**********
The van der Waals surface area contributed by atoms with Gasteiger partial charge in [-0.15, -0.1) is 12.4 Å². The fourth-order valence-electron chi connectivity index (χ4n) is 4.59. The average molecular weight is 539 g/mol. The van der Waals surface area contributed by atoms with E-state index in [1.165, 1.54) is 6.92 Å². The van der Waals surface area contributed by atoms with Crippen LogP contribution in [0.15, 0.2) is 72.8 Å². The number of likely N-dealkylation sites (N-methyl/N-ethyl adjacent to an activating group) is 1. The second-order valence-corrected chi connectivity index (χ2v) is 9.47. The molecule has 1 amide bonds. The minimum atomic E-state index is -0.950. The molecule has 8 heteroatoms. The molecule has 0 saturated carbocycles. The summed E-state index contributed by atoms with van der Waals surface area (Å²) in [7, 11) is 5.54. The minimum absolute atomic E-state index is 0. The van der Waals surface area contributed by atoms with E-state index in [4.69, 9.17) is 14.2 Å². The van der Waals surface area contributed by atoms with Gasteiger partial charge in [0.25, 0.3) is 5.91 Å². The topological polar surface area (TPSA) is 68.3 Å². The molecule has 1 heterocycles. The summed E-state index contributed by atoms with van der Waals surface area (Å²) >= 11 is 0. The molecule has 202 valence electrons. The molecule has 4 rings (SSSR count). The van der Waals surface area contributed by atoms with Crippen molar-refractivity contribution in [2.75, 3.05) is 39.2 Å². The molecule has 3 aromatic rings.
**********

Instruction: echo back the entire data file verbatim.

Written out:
The van der Waals surface area contributed by atoms with Gasteiger partial charge in [-0.15, -0.1) is 12.4 Å². The fourth-order valence-electron chi connectivity index (χ4n) is 4.59. The average molecular weight is 539 g/mol. The van der Waals surface area contributed by atoms with E-state index in [1.165, 1.54) is 6.92 Å². The van der Waals surface area contributed by atoms with Crippen LogP contribution in [0.15, 0.2) is 72.8 Å². The number of likely N-dealkylation sites (N-methyl/N-ethyl adjacent to an activating group) is 1. The second-order valence-corrected chi connectivity index (χ2v) is 9.47. The molecule has 1 amide bonds. The minimum atomic E-state index is -0.950. The molecule has 8 heteroatoms. The molecule has 0 saturated carbocycles. The summed E-state index contributed by atoms with van der Waals surface area (Å²) in [7, 11) is 5.54. The minimum absolute atomic E-state index is 0. The van der Waals surface area contributed by atoms with E-state index in [4.69, 9.17) is 14.2 Å². The van der Waals surface area contributed by atoms with Gasteiger partial charge in [0.25, 0.3) is 5.91 Å². The topological polar surface area (TPSA) is 68.3 Å². The molecule has 1 heterocycles. The summed E-state index contributed by atoms with van der Waals surface area (Å²) >= 11 is 0. The molecule has 202 valence electrons. The molecule has 4 rings (SSSR count). The van der Waals surface area contributed by atoms with Crippen molar-refractivity contribution in [2.75, 3.05) is 39.2 Å². The molecule has 3 aromatic rings.